He also said he was convinced the church asks this intellectual commitment of Jesuit schools because the world needs it.

Nicolas also challenged the university leaders to continue their ministry with “energy and creativity” and to “forge intellectual bridges between Gospel and culture, faith and reason, for the sake of the world and its great questions and problems.”

Ten years later, Sheeran said that challenge continues to drive Jesuit colleges and universities in the United States and around the world.

Two leaders at Loyola University Maryland in Baltimore — Jesuit Father Thomas Roach, associate chaplain for campus ministry, and Jesuit Father Timothy Brown, assistant to the president for mission integration and associate professor of law and social responsibility — attended the 35th General Congregation of the Jesuits in 2008, where Nicolas was elected superior general.

Roach, who spent about a year and a half in Rome working with Nicolas, said the priest was “always talking about going for depth and not for superficiality,” adding in a statement that the former superior general focused on depth of prayer, reflection and study, and the universality of the Jesuits.

“He was a very friendly, approachable, affable, gentle soul,” he said.

Jesuit Father Brian Linnane, president of Loyola University Maryland, said he still reflects on Nicolas’s 2010 address in Mexico City, saying it helps him to think about the ways the university engages students today. He said the priest “wasn’t negative about the internet, but he cautioned us that it can make us more susceptible to superficiality, rather than doing the in-depth work we should do.”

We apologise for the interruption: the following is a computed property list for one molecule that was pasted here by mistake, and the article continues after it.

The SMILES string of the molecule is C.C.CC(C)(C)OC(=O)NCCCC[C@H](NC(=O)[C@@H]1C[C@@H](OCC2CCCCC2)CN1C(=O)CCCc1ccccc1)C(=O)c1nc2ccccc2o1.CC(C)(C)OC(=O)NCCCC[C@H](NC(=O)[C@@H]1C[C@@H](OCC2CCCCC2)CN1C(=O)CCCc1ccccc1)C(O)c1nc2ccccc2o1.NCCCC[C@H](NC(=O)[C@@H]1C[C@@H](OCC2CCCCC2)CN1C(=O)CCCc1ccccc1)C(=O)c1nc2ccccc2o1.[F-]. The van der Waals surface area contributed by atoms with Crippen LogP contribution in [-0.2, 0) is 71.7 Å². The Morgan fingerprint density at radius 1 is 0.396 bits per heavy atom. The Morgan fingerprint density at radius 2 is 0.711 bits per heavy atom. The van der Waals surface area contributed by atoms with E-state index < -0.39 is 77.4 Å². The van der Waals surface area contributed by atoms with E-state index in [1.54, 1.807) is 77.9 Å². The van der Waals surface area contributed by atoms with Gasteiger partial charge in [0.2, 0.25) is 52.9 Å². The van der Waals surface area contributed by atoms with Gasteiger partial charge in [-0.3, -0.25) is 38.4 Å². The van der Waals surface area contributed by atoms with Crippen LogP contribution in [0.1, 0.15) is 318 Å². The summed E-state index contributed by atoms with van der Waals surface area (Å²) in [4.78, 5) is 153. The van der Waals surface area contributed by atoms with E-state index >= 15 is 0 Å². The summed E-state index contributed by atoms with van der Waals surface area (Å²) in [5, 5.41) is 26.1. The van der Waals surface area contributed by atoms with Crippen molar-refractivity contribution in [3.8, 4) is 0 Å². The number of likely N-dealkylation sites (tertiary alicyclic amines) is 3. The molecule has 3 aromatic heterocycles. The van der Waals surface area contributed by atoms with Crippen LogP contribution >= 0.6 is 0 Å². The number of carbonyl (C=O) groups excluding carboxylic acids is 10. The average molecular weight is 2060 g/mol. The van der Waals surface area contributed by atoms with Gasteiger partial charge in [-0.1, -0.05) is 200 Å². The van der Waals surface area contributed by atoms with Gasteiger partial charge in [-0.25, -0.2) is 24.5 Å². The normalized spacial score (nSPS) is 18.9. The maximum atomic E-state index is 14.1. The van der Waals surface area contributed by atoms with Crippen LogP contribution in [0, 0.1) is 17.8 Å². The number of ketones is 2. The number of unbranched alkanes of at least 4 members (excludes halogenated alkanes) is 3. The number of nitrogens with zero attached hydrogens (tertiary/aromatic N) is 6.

About the priest’s election as superior general, Brown said he could not share confidential discussions from the time, but he said he kept track of each of the rounds of voting with marks on a piece of paper that he still has.

He said he knew the priest would be considered for the leadership role because of his familiarity with Asia and the Philippines. Nicolas spent most of his life as a Jesuit in Japan and the Philippines, including serving as director of the East Asia Pastoral Institute and as president of the Conference of Provincials of East Asia and Oceania. After his eight years as superior general, he returned to Asia.

“A superior general really has to be able to connect the first world with the third world countries. Father Nicolas was a great bridge,” said Brown, who also added that the superior general was a great linguist and was incredibly kind.

“I just loved being with him,” he said.

One of the documents developed during the 35th General Congregation was called: “A Fire that Kindles Other Fires: Rediscovering Our Charism” with the subtitle: “Many Sparks, One Fire: Many Stories, One History.” Brown said this document exemplifies Nicholas because he “had that spark.”

“He had that sense of reigniting our sense of mission, our sense of solidarity with those most in need, and that importance of being more in-depth. He was the right man at the right time.”

Latest Stories